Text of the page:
(And quite possibly to stop their breath smelling quite so bad).

 

Despite What They Say in the Ad, Tax is Actually Quite Taxing

A Saturday job is unlikely to see you bringing home big bucks.

However, during one of the summers – possibly the one between school and university, I managed to work pretty much full time between the ice cream shop plus some additional bar work that I’d landed.

And that’s when I somehow pushed myself over the minimum tax threshold.

I went from pocketing everything I earned up to having to hand the tax man 25% of my earnings from all of the extra work that I’d taken on.

And worse, I then had to keep paying him for the rest of the year!

I’d never had to pay tax before. It wasn’t a happy moment.

 

Mental Maths

You’re probably thinking that most ice cream shop customers are kids, but you’d be wrong.

They are pensioners.

Lots of grandparents treating their grandchildren or older people just treating themselves (and why not).

This fact led me to discover 2 facts about old people.

1. They appear to have more of a craving for sweet things than the rest of the population (apart from my husband).

2. They have a skill at doing mental maths – a fact of which they are inordinately proud (and, frankly, a little bit show offy about).

On Friday evenings during the break at the neighbouring bingo hall, old men and women would square up to me across the counter,

‘So how much do you reckon 2 cones, a 99 tub, 10 B&H and a packet of bon bons cost then, love?’ they’d ask menacingly.

(Actually, it wasn’t remotely menacing, I just said that for dramatic effect. They were really quite friendly. By which I mean, they were laughing at me because they knew I needed 5 minutes and a calculator. While I’m ‘fessing up, they also said ‘hen’ instead of ‘love’ because that’s what they say in the part of Scotland that I live in, but I’m writing for an international audience here so…)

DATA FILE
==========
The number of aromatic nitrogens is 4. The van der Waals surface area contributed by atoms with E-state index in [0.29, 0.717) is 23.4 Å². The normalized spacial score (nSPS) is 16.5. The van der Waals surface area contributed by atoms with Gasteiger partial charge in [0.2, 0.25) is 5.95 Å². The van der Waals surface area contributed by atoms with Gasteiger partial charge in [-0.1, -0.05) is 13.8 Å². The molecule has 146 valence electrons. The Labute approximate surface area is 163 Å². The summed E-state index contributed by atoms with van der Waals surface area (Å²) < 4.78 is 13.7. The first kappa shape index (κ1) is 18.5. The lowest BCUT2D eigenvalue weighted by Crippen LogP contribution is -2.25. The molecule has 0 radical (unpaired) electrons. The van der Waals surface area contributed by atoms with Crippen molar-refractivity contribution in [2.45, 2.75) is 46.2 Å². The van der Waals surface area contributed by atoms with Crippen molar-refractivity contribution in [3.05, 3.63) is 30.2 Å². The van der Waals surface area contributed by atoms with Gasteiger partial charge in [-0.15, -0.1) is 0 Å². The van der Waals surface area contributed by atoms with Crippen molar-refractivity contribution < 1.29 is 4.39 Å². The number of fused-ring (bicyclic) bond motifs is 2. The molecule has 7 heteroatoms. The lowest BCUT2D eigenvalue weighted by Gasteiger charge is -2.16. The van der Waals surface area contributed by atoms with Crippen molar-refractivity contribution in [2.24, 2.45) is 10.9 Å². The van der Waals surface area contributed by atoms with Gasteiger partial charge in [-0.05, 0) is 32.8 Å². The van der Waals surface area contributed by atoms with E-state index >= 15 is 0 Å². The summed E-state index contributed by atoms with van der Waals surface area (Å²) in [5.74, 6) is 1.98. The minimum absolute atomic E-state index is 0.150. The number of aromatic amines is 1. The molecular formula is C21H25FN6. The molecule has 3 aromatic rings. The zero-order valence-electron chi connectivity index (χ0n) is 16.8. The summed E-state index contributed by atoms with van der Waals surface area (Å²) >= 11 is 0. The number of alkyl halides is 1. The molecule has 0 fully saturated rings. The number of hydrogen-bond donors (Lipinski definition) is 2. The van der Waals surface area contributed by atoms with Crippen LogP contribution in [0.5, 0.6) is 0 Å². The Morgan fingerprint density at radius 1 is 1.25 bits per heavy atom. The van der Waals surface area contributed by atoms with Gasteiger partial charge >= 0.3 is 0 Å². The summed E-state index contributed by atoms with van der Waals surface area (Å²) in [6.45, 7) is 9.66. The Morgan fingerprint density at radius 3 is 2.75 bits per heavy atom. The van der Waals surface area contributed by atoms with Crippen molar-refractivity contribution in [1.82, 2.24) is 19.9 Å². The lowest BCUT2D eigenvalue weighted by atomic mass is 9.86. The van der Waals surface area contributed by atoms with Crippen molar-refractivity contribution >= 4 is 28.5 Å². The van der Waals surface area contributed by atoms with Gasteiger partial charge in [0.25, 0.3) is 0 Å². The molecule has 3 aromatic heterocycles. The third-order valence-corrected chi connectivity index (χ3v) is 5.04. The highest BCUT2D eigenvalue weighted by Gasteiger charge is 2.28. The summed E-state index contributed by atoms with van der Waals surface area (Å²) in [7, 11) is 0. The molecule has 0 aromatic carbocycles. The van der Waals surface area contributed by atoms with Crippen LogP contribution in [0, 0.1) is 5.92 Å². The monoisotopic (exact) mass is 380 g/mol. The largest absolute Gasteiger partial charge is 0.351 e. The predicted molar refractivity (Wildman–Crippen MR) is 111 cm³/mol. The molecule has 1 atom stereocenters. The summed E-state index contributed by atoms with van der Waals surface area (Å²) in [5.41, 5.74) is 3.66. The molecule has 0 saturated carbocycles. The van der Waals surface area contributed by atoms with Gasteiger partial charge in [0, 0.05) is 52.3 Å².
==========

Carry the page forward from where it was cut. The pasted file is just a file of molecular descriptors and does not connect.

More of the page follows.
Like lightning, they’d have calculated the answer in their heads before I’d even added the first two.

I quickly learned that I’d need to be as quick off the draw as my elderly customers.

3 years and lots of practice later, I reckon I won as many of these challenges as I lost. An improvement on the total wipeout of my early days.

Despite scoffing at the lack of need for mental arithmetic when I was a teenager, it comes in very handy these days when quickly figuring out requests by the kids for treats or calculating the tip on a café bill.

And all of these financial lessons have stood me in good stead over the rest of my life.

 

I always pay myself first, and have managed to build up a nice little savings buffer with enough cash for emergencies and retirement. I’ve pretty much avoided debt too, and paid off my student loan in less than 4 years.

I always calculate my tax return MONTHS before it’s due so I know exactly how much money I can spend or save without eating into the tax man’s money.

I have short and long term savings goals for treats like holidays, and essentials like my pension.

I can quickly and confidently negotiate rates with clients, working out whether the extra hours or the discount they’ve asked for is worth me doing the job without having to resort to a calculator or putting them on hold while I figure it out.

 

Perhaps most importantly though, I learned that ice cream is not a food group. Even if you really want it to be.

The raisins in rum & raisin ice cream do NOT count as one of your five a day.

And sorbet, while extremely low fat, is in fact, full of sugar.

 

What did your first job teach you about money management that has stuck with you since then?